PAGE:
The Stealer Of Souls was an important book in terms of the development of the fantasy genre.
Elric of Melniboné, the haunted, treacherous and doomed albino sorcerer-prince, is one of the great creations of modern fantasy. An introspective weakling in thrall to his soul-eating sword, Stormbringer, he is yet a hero whose bloody adventures and wanderings lead inexorably to his decisive intervention in the war between the forces of Law and Chaos.
This volume brings together The Stealer of Souls and Stormbringer, the two earliest books of Elric's adventures, and confirms Michael Moorcock's place as one of the most important fantasy writers of our time.
The Stealer Of Souls is all about action, the development of the characters is there but there is not a great deal of emphasis laid on it. Elric is undoubtedly a memorable character, an anti-hero, and an obsessed, deceitful and fated albino. There is, unfortunately, rather a contrived feel to The Stealer Of Souls – an exercise in painting by numbers, lets get from A-B and throw the necessary battles in. I am always concerned when I see the bibliography of an author and notice that they are “prolific”. Moorcock published over twenty books in the 1960s and in my experience quantity and quality rarely go hand-in-hand.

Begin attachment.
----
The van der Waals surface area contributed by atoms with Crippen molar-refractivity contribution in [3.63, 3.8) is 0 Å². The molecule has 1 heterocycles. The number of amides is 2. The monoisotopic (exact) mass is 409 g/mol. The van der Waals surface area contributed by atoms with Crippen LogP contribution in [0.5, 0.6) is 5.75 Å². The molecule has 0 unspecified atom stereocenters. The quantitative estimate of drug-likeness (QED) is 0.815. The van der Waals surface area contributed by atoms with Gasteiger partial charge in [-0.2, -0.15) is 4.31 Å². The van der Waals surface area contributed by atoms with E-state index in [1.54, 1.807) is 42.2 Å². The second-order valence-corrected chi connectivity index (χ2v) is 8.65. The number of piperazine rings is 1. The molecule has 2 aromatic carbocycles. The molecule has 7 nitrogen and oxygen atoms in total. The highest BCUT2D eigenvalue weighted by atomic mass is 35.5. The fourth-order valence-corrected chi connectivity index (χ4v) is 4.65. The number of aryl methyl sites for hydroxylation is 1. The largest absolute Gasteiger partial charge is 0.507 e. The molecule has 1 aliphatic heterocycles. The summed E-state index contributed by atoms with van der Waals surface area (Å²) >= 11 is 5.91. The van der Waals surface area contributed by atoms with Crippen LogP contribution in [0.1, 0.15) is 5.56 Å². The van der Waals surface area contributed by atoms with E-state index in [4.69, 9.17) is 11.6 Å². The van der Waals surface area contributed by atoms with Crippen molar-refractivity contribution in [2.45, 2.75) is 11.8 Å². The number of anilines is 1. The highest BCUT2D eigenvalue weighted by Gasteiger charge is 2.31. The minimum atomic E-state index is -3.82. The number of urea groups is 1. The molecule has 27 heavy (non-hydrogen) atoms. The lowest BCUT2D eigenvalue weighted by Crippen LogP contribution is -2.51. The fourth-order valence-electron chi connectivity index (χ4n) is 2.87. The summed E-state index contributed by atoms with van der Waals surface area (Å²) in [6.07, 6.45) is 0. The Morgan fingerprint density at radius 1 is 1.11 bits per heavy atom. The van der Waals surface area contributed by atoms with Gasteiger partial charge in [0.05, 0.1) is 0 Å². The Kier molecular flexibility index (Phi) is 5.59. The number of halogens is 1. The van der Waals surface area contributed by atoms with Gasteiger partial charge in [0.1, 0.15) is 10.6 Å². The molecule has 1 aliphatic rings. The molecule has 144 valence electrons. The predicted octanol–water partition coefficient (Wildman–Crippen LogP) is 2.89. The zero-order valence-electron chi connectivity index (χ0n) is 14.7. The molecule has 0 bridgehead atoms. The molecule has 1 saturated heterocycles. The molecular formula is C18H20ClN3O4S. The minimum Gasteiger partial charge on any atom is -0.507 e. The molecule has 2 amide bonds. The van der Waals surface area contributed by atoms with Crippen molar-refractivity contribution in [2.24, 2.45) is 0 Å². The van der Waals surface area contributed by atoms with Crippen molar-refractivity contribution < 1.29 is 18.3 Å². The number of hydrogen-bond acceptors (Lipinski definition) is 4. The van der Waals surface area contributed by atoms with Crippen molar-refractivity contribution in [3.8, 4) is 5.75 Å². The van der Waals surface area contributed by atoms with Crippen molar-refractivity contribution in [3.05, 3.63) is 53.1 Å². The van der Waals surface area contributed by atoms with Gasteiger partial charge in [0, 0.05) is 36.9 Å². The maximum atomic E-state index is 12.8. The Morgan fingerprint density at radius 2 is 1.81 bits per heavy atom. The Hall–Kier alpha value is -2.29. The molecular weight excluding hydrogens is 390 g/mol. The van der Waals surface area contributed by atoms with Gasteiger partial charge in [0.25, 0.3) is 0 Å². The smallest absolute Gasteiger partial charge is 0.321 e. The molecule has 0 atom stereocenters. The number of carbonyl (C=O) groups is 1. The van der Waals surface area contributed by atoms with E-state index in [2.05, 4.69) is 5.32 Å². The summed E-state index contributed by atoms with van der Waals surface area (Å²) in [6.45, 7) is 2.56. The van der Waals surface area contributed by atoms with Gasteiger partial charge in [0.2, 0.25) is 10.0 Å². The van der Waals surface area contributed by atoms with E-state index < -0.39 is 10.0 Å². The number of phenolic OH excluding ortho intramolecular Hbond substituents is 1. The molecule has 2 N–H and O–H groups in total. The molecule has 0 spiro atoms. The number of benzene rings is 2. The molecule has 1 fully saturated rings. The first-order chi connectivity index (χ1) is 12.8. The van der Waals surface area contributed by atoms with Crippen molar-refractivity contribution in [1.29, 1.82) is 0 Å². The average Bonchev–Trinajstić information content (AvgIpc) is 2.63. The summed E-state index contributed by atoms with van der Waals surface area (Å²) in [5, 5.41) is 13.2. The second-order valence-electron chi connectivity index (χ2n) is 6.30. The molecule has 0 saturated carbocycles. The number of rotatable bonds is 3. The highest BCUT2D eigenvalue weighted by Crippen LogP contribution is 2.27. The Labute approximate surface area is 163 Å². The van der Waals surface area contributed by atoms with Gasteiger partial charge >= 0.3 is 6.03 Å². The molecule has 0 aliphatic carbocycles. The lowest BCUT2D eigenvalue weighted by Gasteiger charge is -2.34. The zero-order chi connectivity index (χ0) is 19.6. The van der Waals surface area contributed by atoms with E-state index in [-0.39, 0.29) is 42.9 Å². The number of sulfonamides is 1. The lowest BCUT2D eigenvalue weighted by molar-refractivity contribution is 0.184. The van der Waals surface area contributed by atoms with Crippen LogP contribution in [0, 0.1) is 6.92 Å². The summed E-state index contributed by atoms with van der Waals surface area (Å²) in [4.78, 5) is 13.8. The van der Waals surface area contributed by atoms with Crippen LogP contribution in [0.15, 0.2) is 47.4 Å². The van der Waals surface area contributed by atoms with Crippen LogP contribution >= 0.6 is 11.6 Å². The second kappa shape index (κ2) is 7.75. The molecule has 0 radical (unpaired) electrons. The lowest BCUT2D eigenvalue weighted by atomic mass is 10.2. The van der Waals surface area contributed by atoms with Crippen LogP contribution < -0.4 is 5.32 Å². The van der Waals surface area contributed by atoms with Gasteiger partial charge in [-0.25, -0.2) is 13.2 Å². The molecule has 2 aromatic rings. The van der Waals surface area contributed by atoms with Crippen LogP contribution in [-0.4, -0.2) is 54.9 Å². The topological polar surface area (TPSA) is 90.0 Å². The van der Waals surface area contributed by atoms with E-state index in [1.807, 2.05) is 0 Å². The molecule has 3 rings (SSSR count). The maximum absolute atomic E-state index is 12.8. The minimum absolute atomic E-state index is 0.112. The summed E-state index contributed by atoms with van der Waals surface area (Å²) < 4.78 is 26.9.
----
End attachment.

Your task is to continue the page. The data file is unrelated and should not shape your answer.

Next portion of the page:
In a city called Bakshan, which was rich enough to make all other cities of the North East seem poor, in a tall-towered tavern one night, Elric, Lord of the smoking ruins of Melniboné, smiled like a shark and dryly jested with four powerful merchant prince whom, in a day or so, he intended to pauperize.
From: The Stealer of Souls by Michael Moorcock Chapter: The Stealer of Souls
The Stealer of Souls seems rushed with a lack of attention to detail. The fantasy genre has come a long way since 1963 and the reader expects more. Moorcock's influence, however, must not be underestimated - J.G. Ballard stated that the Elric books are: “A work of powerful and sustained imagination which confirms Moorcock as the most important successor to Mervyn Peake and Wyndham Lewis… The vast, tragic symbols by which Moorcock continually illuminates the metaphysical quest of his hero are a measure of the author's remarkable talents.”
Michael Moorcock heavily influenced David Gemmell and his influence is possibly now more important than his body of work. David Gemmell took the anti-hero to a new level by adding stronger plots, characters and word building and Moorcock's hand can be seen in the creations of Tad Williams and, in my opinion, Steven Erikson.
The Stealer Of Souls was an important book in terms of the development of the fantasy genre. If you ever wondered where Gemmell drew his influence from then look no further.
Review by Floresiensis
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